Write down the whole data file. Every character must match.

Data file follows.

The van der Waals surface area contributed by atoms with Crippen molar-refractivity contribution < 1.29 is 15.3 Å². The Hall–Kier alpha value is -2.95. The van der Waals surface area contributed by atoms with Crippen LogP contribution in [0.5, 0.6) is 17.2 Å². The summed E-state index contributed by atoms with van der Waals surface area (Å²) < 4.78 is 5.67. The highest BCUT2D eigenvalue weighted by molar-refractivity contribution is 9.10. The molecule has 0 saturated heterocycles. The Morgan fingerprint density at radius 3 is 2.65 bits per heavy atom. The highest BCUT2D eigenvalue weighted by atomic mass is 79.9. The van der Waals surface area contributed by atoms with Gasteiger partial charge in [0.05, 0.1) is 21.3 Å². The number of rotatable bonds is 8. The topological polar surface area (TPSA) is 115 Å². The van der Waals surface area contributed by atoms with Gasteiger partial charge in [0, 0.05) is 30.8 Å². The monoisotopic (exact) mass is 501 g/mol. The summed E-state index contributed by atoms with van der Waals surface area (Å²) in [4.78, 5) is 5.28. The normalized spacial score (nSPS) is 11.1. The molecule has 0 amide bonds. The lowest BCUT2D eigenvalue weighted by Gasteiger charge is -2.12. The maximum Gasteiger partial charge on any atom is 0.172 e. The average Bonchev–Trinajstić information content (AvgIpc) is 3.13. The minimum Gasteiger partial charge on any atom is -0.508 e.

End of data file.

The van der Waals surface area contributed by atoms with Crippen molar-refractivity contribution < 1.29 is 15.3 Å². The Hall–Kier alpha value is -2.95. The van der Waals surface area contributed by atoms with Crippen LogP contribution in [0.5, 0.6) is 17.2 Å². The summed E-state index contributed by atoms with van der Waals surface area (Å²) < 4.78 is 5.67. The highest BCUT2D eigenvalue weighted by molar-refractivity contribution is 9.10. The molecule has 0 saturated heterocycles. The Morgan fingerprint density at radius 3 is 2.65 bits per heavy atom. The highest BCUT2D eigenvalue weighted by atomic mass is 79.9. The van der Waals surface area contributed by atoms with Gasteiger partial charge in [0.05, 0.1) is 21.3 Å². The number of rotatable bonds is 8. The topological polar surface area (TPSA) is 115 Å². The van der Waals surface area contributed by atoms with Gasteiger partial charge in [0, 0.05) is 30.8 Å². The monoisotopic (exact) mass is 501 g/mol. The summed E-state index contributed by atoms with van der Waals surface area (Å²) in [4.78, 5) is 5.28. The normalized spacial score (nSPS) is 11.1. The molecule has 0 amide bonds. The lowest BCUT2D eigenvalue weighted by Gasteiger charge is -2.12. The maximum Gasteiger partial charge on any atom is 0.172 e. The average Bonchev–Trinajstić information content (AvgIpc) is 3.13. The minimum Gasteiger partial charge on any atom is -0.508 e.